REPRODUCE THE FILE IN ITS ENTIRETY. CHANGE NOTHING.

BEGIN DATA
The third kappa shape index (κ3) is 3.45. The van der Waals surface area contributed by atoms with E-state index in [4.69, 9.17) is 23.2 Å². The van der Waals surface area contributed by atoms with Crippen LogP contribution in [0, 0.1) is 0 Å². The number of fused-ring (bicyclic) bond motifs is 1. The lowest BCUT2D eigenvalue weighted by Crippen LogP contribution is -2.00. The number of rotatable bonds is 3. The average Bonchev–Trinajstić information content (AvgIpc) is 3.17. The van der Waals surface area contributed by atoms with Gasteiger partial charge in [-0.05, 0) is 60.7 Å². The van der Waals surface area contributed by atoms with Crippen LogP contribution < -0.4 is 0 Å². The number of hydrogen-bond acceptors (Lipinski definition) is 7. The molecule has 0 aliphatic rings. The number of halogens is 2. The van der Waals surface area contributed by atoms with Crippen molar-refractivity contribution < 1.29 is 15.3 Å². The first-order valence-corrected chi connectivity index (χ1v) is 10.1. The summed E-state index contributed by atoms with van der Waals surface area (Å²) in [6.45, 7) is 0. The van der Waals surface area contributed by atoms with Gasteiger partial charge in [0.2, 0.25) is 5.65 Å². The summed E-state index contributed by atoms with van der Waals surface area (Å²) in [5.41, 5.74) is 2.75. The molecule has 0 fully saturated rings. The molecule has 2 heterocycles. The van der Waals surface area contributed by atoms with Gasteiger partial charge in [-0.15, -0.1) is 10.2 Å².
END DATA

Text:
The third kappa shape index (κ3) is 3.45. The van der Waals surface area contributed by atoms with E-state index in [4.69, 9.17) is 23.2 Å². The van der Waals surface area contributed by atoms with Crippen LogP contribution in [0, 0.1) is 0 Å². The number of fused-ring (bicyclic) bond motifs is 1. The lowest BCUT2D eigenvalue weighted by Crippen LogP contribution is -2.00. The number of rotatable bonds is 3. The average Bonchev–Trinajstić information content (AvgIpc) is 3.17. The van der Waals surface area contributed by atoms with Gasteiger partial charge in [-0.05, 0) is 60.7 Å². The van der Waals surface area contributed by atoms with Crippen LogP contribution < -0.4 is 0 Å². The number of hydrogen-bond acceptors (Lipinski definition) is 7. The molecule has 0 aliphatic rings. The number of halogens is 2. The van der Waals surface area contributed by atoms with Crippen molar-refractivity contribution < 1.29 is 15.3 Å². The first-order valence-corrected chi connectivity index (χ1v) is 10.1. The summed E-state index contributed by atoms with van der Waals surface area (Å²) in [6.45, 7) is 0. The van der Waals surface area contributed by atoms with Gasteiger partial charge in [0.2, 0.25) is 5.65 Å². The summed E-state index contributed by atoms with van der Waals surface area (Å²) in [5.41, 5.74) is 2.75. The molecule has 0 fully saturated rings. The molecule has 2 heterocycles. The van der Waals surface area contributed by atoms with Gasteiger partial charge in [-0.15, -0.1) is 10.2 Å².